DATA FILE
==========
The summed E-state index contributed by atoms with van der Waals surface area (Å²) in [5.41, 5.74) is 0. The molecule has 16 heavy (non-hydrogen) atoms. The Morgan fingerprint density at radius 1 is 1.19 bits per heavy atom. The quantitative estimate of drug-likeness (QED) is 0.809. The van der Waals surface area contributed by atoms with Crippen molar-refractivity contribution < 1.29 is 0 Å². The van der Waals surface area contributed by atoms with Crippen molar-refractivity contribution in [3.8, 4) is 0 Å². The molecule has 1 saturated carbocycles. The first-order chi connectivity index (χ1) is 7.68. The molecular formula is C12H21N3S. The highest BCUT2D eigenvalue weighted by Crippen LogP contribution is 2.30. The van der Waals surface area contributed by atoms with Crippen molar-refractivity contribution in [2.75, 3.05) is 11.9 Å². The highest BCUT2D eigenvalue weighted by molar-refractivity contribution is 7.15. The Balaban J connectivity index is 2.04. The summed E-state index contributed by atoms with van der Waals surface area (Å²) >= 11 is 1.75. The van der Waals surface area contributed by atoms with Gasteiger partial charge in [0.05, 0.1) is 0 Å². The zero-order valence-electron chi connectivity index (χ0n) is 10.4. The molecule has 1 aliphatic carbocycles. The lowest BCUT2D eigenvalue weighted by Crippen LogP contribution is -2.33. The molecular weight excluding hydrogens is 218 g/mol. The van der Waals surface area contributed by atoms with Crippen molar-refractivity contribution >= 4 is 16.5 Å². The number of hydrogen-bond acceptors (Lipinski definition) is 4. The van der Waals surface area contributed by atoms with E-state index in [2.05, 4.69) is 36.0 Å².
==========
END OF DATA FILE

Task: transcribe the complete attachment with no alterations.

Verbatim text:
The summed E-state index contributed by atoms with van der Waals surface area (Å²) in [5.41, 5.74) is 0. The molecule has 16 heavy (non-hydrogen) atoms. The Morgan fingerprint density at radius 1 is 1.19 bits per heavy atom. The quantitative estimate of drug-likeness (QED) is 0.809. The van der Waals surface area contributed by atoms with Crippen molar-refractivity contribution < 1.29 is 0 Å². The van der Waals surface area contributed by atoms with Crippen molar-refractivity contribution in [3.8, 4) is 0 Å². The molecule has 1 saturated carbocycles. The first-order chi connectivity index (χ1) is 7.68. The molecular formula is C12H21N3S. The highest BCUT2D eigenvalue weighted by Crippen LogP contribution is 2.30. The van der Waals surface area contributed by atoms with Crippen molar-refractivity contribution in [2.75, 3.05) is 11.9 Å². The highest BCUT2D eigenvalue weighted by molar-refractivity contribution is 7.15. The Balaban J connectivity index is 2.04. The summed E-state index contributed by atoms with van der Waals surface area (Å²) >= 11 is 1.75. The van der Waals surface area contributed by atoms with Gasteiger partial charge in [0.05, 0.1) is 0 Å². The zero-order valence-electron chi connectivity index (χ0n) is 10.4. The molecule has 1 aliphatic carbocycles. The lowest BCUT2D eigenvalue weighted by Crippen LogP contribution is -2.33. The molecular weight excluding hydrogens is 218 g/mol. The van der Waals surface area contributed by atoms with Crippen molar-refractivity contribution >= 4 is 16.5 Å². The number of hydrogen-bond acceptors (Lipinski definition) is 4. The van der Waals surface area contributed by atoms with E-state index in [2.05, 4.69) is 36.0 Å².